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Life always picks up speed for me in the spring and I enjoy having something on my needles that is mostly mindless, still offers a bit of interest by changing up the stitch pattern every now and again, and brings in some beauty (I love spring but this time of year, the snow melts and all around me are the dead bodies of last summer's plants - and lets face it, they are not pretty). The Freia Shawl is offers me this balance of mindless stitching and interest in the pattern before me while upping the pretty factor of my surroundings.
Learn the basics of herringbone stitch while making a simple but beautiful shawl. Get your copy of the Freia Shawl Pattern now!
I have a love/hate relationship with herringbone stitch. I LOVE the fabric it creates, and I can really get into the rhythm of working it. But it sure does seem to take me a long time to do (I think I stop regularly to admire the fabric I'm creating!) and it is a tad awkward to have such small yarn on such large needles. But that fabric is so worth all the awkward.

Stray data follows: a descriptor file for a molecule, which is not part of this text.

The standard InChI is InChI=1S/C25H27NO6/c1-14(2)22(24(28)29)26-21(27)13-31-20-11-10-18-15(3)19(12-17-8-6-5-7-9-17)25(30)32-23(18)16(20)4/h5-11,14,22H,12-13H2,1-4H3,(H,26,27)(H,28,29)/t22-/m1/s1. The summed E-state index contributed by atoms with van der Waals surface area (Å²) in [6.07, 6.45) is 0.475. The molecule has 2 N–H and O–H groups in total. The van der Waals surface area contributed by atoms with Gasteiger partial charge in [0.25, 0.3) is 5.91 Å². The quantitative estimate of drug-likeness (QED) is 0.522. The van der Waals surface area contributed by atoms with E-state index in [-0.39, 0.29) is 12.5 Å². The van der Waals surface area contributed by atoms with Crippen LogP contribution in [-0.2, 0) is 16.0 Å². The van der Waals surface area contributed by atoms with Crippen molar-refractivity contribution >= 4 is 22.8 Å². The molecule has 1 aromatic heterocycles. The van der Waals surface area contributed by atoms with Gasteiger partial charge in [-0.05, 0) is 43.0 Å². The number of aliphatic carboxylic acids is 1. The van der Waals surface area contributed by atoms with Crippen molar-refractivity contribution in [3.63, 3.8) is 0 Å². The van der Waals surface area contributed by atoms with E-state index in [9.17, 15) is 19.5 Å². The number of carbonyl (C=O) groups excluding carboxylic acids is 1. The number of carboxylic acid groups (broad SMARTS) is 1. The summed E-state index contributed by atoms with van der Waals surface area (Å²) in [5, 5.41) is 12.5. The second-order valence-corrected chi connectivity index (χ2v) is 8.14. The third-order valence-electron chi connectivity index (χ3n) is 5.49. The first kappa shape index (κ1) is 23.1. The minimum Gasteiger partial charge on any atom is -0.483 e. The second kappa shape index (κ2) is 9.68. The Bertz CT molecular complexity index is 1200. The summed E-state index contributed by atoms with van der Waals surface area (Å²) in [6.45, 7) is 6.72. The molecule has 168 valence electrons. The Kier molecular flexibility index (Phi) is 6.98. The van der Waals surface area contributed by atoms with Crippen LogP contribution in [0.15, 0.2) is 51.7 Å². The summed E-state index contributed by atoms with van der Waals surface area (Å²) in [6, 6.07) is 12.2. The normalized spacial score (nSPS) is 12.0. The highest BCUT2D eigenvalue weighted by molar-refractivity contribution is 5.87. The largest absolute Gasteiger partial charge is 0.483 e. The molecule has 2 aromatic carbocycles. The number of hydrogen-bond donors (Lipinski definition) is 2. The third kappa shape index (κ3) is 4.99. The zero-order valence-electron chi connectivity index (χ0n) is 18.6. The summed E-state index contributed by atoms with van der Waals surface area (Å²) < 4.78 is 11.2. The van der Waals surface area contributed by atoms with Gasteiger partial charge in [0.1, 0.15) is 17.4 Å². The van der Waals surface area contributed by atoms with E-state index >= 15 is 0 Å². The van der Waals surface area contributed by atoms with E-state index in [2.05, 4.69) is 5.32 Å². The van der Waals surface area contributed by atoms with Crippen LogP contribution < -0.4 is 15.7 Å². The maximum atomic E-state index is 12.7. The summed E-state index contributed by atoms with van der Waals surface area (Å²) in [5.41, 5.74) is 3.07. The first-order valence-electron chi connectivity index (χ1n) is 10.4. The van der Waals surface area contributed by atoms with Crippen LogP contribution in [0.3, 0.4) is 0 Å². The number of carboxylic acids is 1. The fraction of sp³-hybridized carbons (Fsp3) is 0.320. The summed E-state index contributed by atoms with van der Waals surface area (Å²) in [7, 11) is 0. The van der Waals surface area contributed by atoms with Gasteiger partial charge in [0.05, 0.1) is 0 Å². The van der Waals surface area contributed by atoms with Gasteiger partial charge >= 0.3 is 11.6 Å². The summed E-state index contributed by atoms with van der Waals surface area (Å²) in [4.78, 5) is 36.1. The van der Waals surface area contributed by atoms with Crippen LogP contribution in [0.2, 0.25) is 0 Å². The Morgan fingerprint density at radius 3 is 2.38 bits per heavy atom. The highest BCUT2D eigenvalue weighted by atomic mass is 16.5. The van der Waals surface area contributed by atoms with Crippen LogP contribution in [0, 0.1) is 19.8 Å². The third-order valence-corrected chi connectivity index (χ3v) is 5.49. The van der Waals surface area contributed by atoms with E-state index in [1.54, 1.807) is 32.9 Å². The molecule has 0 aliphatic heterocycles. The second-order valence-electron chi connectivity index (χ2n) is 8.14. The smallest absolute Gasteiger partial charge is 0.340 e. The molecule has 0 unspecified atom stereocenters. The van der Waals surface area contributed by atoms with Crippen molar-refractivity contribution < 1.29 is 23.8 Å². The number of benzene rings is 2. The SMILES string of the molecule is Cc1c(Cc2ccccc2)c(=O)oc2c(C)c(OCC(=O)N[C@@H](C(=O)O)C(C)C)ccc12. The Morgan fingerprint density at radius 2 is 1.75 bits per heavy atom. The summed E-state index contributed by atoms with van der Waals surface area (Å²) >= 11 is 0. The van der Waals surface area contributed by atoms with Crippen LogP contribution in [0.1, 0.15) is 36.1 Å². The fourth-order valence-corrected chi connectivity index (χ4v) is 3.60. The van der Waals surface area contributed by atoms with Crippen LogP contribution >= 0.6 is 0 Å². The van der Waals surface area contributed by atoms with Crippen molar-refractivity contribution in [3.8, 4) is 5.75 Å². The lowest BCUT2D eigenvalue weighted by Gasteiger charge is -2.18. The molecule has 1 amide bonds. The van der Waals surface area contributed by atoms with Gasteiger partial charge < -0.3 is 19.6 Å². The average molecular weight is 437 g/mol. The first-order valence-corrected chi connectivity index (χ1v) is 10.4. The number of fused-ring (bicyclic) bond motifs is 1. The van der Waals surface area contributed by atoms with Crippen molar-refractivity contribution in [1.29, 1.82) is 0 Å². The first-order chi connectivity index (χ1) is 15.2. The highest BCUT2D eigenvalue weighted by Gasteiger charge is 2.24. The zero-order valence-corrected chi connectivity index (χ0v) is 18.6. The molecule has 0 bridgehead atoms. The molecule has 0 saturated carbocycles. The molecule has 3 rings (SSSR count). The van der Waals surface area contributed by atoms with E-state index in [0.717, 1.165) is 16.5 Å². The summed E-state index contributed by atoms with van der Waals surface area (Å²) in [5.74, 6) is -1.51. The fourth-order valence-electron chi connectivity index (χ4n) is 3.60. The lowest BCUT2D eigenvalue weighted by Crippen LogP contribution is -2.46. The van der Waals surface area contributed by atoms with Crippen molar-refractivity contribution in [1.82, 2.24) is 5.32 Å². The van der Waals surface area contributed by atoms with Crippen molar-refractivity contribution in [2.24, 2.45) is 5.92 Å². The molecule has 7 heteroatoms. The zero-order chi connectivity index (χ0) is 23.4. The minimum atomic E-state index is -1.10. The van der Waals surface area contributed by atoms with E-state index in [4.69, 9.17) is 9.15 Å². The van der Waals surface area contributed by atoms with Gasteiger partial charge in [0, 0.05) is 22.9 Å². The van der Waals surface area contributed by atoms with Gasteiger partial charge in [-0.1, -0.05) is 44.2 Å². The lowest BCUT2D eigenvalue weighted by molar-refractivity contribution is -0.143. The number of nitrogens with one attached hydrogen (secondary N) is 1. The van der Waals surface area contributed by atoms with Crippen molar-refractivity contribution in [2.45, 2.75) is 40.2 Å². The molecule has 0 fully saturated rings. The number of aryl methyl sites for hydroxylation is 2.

I have been wearing my Freia Shawl quite a bit recently and playing about with the herringbone stitch in another design and I want to share some of my observations and a quick tutorial for anyone who would like to try it out.
Before we dive into the mechanics of the herringbone stitch, lets first go over a few Important Things to Remember:
Herringbone in the round is a bit different than herringbone in worked flat but the basic concept is the same. This tutorial is focused on the herringbone stitch when working flat.